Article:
3. In the event handler class, a few lines of code implement the methods in the listener interface. For example:

    public void actionPerformed(ActionEvent e) { 
     ...//code that reacts to the action... 

Event handlers can be instances of any class. Often an event handler that has only a few lines of code is implemented using an anonymous inner classan unnamed class defined inside of another class. Anonymous inner classes can be confusing at first, but once you're used to them, they make the code clearer by keeping the implementation of an event handler close to where the event handler is registered.

SwingApplication has two event handlers. One handles window closing (window events); the other handles button clicks (action events). We've already seen the window-closing code. Here is the code that handles button clicks in the SwingApplication:

button.addActionListener(new ActionListener() { 
 public void actionPerformed(ActionEvent e) { 
 label.setText(labelPrefix + numClicks); 

In general, to detect when the user clicks an on-screen button (or does the keyboard equivalent), a program must have an object that implements the ActionListener interface. The program must register this object as an action listener on the button (the event source), using the addActionListener method. When the user clicks the on-screen button, the button fires an action event. This results in the invocation of the action listener's actionPerformed method (the only method in the ActionListener interface). The single argument to the method is an ActionEvent object that gives information about the event and its source.

Figure 100. When the user clicks a button, the button's action listeners are notified.


Swing components can generate many kinds of events. Table 49 lists a few examples.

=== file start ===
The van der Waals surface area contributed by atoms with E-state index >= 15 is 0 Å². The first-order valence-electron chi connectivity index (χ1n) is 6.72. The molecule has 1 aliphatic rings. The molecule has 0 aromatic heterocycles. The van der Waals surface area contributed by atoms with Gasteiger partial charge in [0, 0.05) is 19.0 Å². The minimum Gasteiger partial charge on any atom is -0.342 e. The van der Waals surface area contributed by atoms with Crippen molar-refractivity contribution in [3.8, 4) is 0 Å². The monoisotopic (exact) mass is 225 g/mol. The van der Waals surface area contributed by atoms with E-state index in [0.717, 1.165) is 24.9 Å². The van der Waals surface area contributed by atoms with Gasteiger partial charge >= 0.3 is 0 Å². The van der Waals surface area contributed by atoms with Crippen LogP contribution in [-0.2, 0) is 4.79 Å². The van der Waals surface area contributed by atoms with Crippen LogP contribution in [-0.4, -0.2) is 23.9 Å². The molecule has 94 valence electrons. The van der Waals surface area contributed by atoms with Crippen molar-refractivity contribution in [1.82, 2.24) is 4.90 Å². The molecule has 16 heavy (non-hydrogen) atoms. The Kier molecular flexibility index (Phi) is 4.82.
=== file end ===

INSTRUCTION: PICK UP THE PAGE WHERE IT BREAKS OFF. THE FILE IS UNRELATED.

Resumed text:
Table 49. Examples of Events and Their Associated Event Listeners

Act that Results in the Event

Listener Type

User clicks a button, presses Return while typing in a text field, or chooses a menu item


User closes a frame (main window)


User presses a mouse button while the cursor is over a component


User moves the mouse over a component


Component becomes visible


Component gets the keyboard focus


Table or list selection changes


To learn more about how to detect events from a particular component, refer to each component's how-to section in the "Creating a GUI with JFC Swing" trail. This trail is also available on the CD or online at: http://java.sun.com/docs/books/tutorial/uiswing/components/index.html.


Event-handling code executes in an single thread, the event-dispatching thread. This ensures that each event handler finishes execution before the next one executes. For instance, the actionPerformed method in the preceding example executes in the event-dispatching thread. Painting code also executes in the event-dispatching thread. Therefore, while the actionPerformed method is executing, the program's GUI is frozenit won't repaint or respond to mouse clicks. See the section Threads and Swing (page 378) for more information.


Adding Borders Around Components

If you take another look at the snapshot of SwingApplication (Figure 97 on page 356), you'll notice that there is extra space surrounding the JPanel on all four edges. Here is the code that adds a border to the panel:

 30, //top 
 30, //left 
 10, //bottom 
 30) //right 

This border simply provides some empty space around the panel's contents30 extra pixels on the top, left, and right, and 10 extra pixels on the bottom. Borders are a feature that JPanel inherits from the JComponent class.

Getting Started

Object-Oriented Programming Concepts

Language Basics

Object Basics and Simple Data Objects

Classes and Inheritance

Interfaces and Packages

Handling Errors Using Exceptions

Threads: Doing Two or More Tasks at Once

I/O: Reading and Writing

User Interfaces That Swing

Appendix A. Common Problems and Their Solutions

Appendix B. Internet-Ready Applets

Appendix C. Collections

Appendix D. Deprecated Thread Methods

Appendix E. Reference

The Java Tutorial(c) A Short Course on the Basics
The Java Tutorial: A Short Course on the Basics, 4th Edition
ISBN: 0321334205
EAN: 2147483647
Year: 2002
Pages: 125